Month: August 2019

4 Sales Tips for Getting Past the Gatekeeper – Ep. 14

In Episode 14, we go through four sales tips to get past the gatekeeper when building partnerships with providers in your area to generate leads! We also talk about how the healthcare industry is working to use technology as a way to detect evidence of dementia. Listen to get the sales tips that will lead you to success!

Podcast Episode 14: 4 Sales Tips for Getting Past the Gatekeeper Transcription:

Sarah: Welcome to Selling SMART with Sarah Smith….

Jessica: And Jessica Vara!

Sarah: In today’s episode we are going to talk about how the healthcare industry is working to use technology as a way to detect evidence of dementia. We also go through four sales tips to get past the gatekeeper when building partnerships with providers in your area to generate leads.

Disruptive Waves:

Jessica: So this is pretty cool! Apple and Eli Lilly (which is a huge pharmaceutical company) are partnering up to do research on whether health features on the iPhone and Apple Watch can detect evidence of dementia and cognitive decline

Sarah: Oh that is super cool! Have they found anything of use so far?

Jessica: So yeah, they found that when compared to healthier counterparts,  people with symptoms of cognitive decline showed slower typing, less regularity in their schedules, fewer text messages and they also relied more on helper apps.  

Sarah: That’s interesting… how exactly did they come to these conclusions? 

Jessica: Well they had a 12-week study that included 31 people with various stages of cognitive impairment and an 82-person healthy control group. Researchers were able to collect 1.5 gigabytes of data per participant per day and that included data on motor function and sleep rhythms.

Sarah: So did they just have people use their phones like normal and kinda monitor it?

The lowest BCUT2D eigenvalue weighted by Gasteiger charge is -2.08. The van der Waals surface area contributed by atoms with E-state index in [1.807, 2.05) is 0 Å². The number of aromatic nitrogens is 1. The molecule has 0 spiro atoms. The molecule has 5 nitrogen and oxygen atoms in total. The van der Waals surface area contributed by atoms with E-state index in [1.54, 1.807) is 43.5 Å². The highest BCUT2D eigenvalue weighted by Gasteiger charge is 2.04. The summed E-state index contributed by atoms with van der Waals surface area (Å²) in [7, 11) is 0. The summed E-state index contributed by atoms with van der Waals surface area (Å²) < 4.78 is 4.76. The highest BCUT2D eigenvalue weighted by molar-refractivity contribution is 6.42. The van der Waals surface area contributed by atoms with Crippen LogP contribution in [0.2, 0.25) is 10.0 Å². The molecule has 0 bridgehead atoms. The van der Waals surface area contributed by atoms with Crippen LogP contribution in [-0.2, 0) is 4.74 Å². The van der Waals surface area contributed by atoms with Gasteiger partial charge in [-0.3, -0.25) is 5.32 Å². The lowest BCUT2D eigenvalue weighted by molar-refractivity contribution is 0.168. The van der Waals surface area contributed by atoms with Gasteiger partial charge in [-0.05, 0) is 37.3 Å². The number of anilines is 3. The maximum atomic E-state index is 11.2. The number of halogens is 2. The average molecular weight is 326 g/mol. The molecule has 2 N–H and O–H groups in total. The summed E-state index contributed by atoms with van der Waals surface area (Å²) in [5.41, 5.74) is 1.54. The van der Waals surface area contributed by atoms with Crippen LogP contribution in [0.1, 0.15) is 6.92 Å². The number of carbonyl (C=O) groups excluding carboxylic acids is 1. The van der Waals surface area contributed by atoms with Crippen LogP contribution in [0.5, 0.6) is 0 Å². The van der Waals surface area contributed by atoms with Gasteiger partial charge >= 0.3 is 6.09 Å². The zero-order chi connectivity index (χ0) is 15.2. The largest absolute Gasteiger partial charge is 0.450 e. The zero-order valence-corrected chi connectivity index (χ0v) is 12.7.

Jessica: I don’t think that’s far off! They collected their data from a bunch of different platforms. They used iPhones, Apple Watches, iPads, and Beddit sleep monitoring devices for the study. I believe they are planning on conducting more research, but this was just an early-stage study. 

Sarah: Nice! Yeah, I think that this is great! I mean dementia affects about 47 million people across the world, so anything that helps us detect the early stages of mental decline is amazing!

Jessica: Oh definitely! And the initial results of this study are pretty promising. The only thing is that the researchers are stressed that they’re only a “starting point” for further studies on using consumer gadgets to predict these types of diseases.

Sarah: Yeah, things like this are going to take some time, which can be frustrating but at least we are moving toward improvement. 

Jessica: Right and as the site of care moves more toward the home with things like telehealth, it’s going to be so important to have devices that can help notice these signs so people can be notified and seek the treatment they need. 

All Aboard the Knowledge Train:

Sarah: If you listened to Episode 7: Building Your Business, you learned how to partner with providers like dental officers, PCP’s, and pharmacies. If you haven’t, we recommend listening to that episode as well because we give you a guide on how to partner with providers to self lead-gen! One thing we didn’t go over during that episode was how to get a meeting with the decision-maker in the office. You’ll likely come across a receptionist or an office manager (we will call these people the gatekeeper) before you ever get in front of the dentist, provider or pharmacist so it’s important to have a game plan for how to capture the gatekeepers attention and push them to allow you to talk to the decision-maker.

Jessica: Getting past the gatekeeper is one of the most crucial parts of your grassroots marketing efforts. A gatekeeper is any person you encounter who controls access to your prospect. In order to reach your prospect, it is important for you to have a plan for how to get through this person. 

Sarah: Understand that gatekeepers are typically told by their superiors to keep salespeople out. If they let salespeople in, they sometimes can look bad. So even if you have a great pitch planned, they will do whatever they can to keep you out even before they have heard any details about what you are offering. They will be the toughest opposition in your marketing efforts process.